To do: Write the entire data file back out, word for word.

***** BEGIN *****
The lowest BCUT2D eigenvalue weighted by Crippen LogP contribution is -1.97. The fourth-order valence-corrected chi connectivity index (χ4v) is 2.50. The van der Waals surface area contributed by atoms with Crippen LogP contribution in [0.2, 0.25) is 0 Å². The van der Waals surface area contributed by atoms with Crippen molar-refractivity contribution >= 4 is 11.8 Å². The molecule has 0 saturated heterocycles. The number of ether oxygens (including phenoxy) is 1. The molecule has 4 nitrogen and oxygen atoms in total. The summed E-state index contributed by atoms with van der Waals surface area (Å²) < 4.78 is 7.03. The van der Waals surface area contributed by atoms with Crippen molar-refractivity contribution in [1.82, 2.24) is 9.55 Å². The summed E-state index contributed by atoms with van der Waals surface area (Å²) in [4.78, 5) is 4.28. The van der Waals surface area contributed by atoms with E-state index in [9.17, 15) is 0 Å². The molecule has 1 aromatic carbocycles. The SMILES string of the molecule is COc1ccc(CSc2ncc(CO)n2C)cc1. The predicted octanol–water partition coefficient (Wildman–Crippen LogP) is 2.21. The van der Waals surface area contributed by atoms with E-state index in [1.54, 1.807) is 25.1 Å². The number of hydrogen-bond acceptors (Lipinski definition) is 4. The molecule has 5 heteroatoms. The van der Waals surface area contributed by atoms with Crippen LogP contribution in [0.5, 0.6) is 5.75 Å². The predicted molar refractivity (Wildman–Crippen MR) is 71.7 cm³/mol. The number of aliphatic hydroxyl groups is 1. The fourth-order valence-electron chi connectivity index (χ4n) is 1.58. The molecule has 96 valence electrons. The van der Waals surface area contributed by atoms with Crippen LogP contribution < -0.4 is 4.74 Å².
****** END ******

The lowest BCUT2D eigenvalue weighted by Crippen LogP contribution is -1.97. The fourth-order valence-corrected chi connectivity index (χ4v) is 2.50. The van der Waals surface area contributed by atoms with Crippen LogP contribution in [0.2, 0.25) is 0 Å². The van der Waals surface area contributed by atoms with Crippen molar-refractivity contribution >= 4 is 11.8 Å². The molecule has 0 saturated heterocycles. The number of ether oxygens (including phenoxy) is 1. The molecule has 4 nitrogen and oxygen atoms in total. The summed E-state index contributed by atoms with van der Waals surface area (Å²) < 4.78 is 7.03. The van der Waals surface area contributed by atoms with Crippen molar-refractivity contribution in [1.82, 2.24) is 9.55 Å². The summed E-state index contributed by atoms with van der Waals surface area (Å²) in [4.78, 5) is 4.28. The van der Waals surface area contributed by atoms with E-state index in [9.17, 15) is 0 Å². The molecule has 1 aromatic carbocycles. The SMILES string of the molecule is COc1ccc(CSc2ncc(CO)n2C)cc1. The predicted octanol–water partition coefficient (Wildman–Crippen LogP) is 2.21. The van der Waals surface area contributed by atoms with E-state index in [1.54, 1.807) is 25.1 Å². The number of hydrogen-bond acceptors (Lipinski definition) is 4. The molecule has 5 heteroatoms. The van der Waals surface area contributed by atoms with Crippen LogP contribution in [0.5, 0.6) is 5.75 Å². The predicted molar refractivity (Wildman–Crippen MR) is 71.7 cm³/mol. The number of aliphatic hydroxyl groups is 1. The fourth-order valence-electron chi connectivity index (χ4n) is 1.58. The molecule has 96 valence electrons. The van der Waals surface area contributed by atoms with Crippen LogP contribution < -0.4 is 4.74 Å².